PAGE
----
Dance of Discovery: Cape Ann’s Quarry Dances

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Quarry Dance 5, 2016. All images courtesy Lisa Hahn. Photo: Leslie Bartlett

By Olivia J. Kiers

Tucked away in Rockport, MA, on a former dairy farm, Windhover Performing Arts Center’s studios, cabins, garden and theater are far from the noise and grit of the city, yet it is a magnate for talent coming from urban areas. Among the many performing artists and dancers who appreciate Windhover’s seclusion and the natural charm of Cape Ann is the Brooklyn, NY-based Dusan Tynek Dance Theater. Every summer since 2012, Dusan Tynek—a modern dance choreographer known for his inventive use of space—and his dancers have performed a summer “Quarry Dance” at one of Cape Ann’s renowned quarries, facilitated by Windhover. Now, on the eve of Windhover’s 50th anniversary in 2018, executive director Lisa Hahn explains how these performances first began, then grew to be a beloved part of the Windhover tradition.

Art New England: How did the first Quarry Dance come about?

Lisa Hahn: The credit goes to my mom [Ina Hahn]. Her feeling was that art and nature should be more combined, and that often the natural amphitheater of a quarry space is the perfect proscenium for dance. She wanted to celebrate the natural beauties of Cape Ann, while engaging the arts to elevate and highlight those resources.

The two of us have always searched out these quarries on Cape Ann. We’d take long walks through the woods. There are 40 of them, and my mom and I know where they all are. Now, I am really just caring for her vision; she passed away last year.

ANE: When the first Quarry Dance occurred, did you or your mother foresee it becoming an annual event?

LH: No, we didn’t! Like any great art, you just forge ahead with a vision, and the strength of the vision carries its own set of demands. The buzz about the first Quarry Dance was just so extraordinary… Dusan Tynek Dance Theater became part of the fabric of the piece because they loved doing the first one so much.

Dusan in Quarry Dance 3 upside down 2014
Dusan Tynek in Quarry Dance 3, 2014. 

ANE: Where are some of the challenges of performing in these spaces?

LH: The problem with the first one was that we were not allowed to swim in the water, because it was a reservoir. Another part of the company’s desire to continue the Quarry Dances initially came from wanting a chance to use the water. The last four have been private quarries where swimming was allowed because I worked hard to get the permission from the quarry owners.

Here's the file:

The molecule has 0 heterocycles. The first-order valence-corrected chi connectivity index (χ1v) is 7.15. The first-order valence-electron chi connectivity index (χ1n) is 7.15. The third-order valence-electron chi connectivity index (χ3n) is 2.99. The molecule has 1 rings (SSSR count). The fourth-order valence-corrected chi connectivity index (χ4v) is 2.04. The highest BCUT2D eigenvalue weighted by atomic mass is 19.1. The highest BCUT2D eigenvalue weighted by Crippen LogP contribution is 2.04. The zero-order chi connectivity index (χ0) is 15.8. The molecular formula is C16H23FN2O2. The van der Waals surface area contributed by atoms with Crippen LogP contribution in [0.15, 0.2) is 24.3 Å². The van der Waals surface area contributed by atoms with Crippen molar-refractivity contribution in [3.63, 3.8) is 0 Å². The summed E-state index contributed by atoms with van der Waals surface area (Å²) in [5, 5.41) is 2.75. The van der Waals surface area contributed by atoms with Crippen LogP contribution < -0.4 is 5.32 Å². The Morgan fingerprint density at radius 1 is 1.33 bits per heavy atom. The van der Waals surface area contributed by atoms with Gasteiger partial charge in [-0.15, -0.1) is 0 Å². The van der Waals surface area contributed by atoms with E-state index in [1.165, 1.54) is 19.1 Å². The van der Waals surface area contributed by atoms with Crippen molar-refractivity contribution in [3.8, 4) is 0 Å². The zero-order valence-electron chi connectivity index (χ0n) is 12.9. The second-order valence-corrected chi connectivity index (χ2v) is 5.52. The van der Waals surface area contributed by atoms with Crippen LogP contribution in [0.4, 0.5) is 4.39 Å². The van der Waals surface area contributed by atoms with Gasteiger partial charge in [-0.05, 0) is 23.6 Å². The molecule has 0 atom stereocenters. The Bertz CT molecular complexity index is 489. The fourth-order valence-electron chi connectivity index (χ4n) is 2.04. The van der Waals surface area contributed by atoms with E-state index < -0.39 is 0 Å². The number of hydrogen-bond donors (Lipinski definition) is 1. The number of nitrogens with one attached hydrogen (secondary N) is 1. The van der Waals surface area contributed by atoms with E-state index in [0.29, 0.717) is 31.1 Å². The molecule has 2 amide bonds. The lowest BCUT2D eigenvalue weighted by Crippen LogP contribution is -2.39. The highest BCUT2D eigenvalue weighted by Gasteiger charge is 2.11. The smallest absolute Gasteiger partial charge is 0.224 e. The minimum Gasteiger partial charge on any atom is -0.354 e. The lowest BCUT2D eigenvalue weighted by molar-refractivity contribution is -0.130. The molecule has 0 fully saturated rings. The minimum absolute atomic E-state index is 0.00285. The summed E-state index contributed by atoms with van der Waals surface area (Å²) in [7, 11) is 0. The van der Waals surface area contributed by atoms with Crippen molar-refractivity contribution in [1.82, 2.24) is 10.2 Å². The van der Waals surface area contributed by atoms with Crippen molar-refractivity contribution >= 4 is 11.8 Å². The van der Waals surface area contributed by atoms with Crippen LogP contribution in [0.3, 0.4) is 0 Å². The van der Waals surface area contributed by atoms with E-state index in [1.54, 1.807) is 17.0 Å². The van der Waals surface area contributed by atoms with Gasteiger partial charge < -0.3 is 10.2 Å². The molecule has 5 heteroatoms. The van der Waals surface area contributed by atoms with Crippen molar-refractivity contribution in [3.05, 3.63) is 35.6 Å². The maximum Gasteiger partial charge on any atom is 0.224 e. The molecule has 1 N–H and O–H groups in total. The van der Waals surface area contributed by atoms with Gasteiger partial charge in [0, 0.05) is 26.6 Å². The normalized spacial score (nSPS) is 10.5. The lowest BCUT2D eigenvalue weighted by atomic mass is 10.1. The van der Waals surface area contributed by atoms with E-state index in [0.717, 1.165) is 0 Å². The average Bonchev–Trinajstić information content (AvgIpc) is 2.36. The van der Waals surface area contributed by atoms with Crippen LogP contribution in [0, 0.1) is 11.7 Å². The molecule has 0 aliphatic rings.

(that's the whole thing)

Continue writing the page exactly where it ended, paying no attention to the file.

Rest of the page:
Unfortunately, this year we cannot use the water again, but the dance area around Flat Ledge Quarry in Rockport is flat, wide and beautiful, with cliffs… Using the quarry as a backdrop like we did in the first dance will be fantastic.

ANE: What is the audience experience like?

LH: Last year, there were two spots for chairs, where the audience could sit and see everything. Some of it was far away, and other parts were close up. However, if they wanted to follow the dancers—and the company loves that idea—they could. Many audience members just followed the dancers around then perimeter of the quarry. At each section where the dancers stopped, the audience would sit on rocks nearby and watch.
     This year, there is one big, open section where I think the audience will remain for most of the performance… It all depends on what the choreographer envisions.

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Quarry Dance 5, 2016. Photo: Leslie Bartlett

ANE: How much of the choreography and rehearsal occurs on site versus in the studio?

LH: The choreographer arrives one week in advance of the performances, and they start rehearsing at the quarry from the get-go. The whole piece is created in one week as they walk and hike the cliffs, finding out what is available. Sometimes they might use fragments from other pieces they are working on, and incorporate that into the dance (otherwise, it is overwhelming to create an hour-long dance in five days). But, generally, they create really quickly.

ANE: Are there themes to the different Quarry Dances?

LH: There are messages that we subtly want to send and encourage. We’re in a world of diminishing resources, where developers are coming and destroying national treasures if they are not first landmarked as parks. The places that we have left need to be appreciated.

ANE: Any parting thoughts?

LH: Just that a sense of exploration is very rare in this world, compared to the old days. Maybe Antarctica is that place now, for some. But in your own hometown? The Quarry Dances provide that for a lot of people. And a lot tell me they are encouraged to do more—like join a local hiking club—after attending one. I think that’s an important byproduct of what we are doing.

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Quarry Dance 6 performances takes place select mornings, afternoons and evenings at Flat Ledge Quarry (access via Granite Pier at 16 Wharf Road, Rockport, MA), July 28–30. Please see Windhover website for times. All performances are free, open to the public, and weather-dependent.


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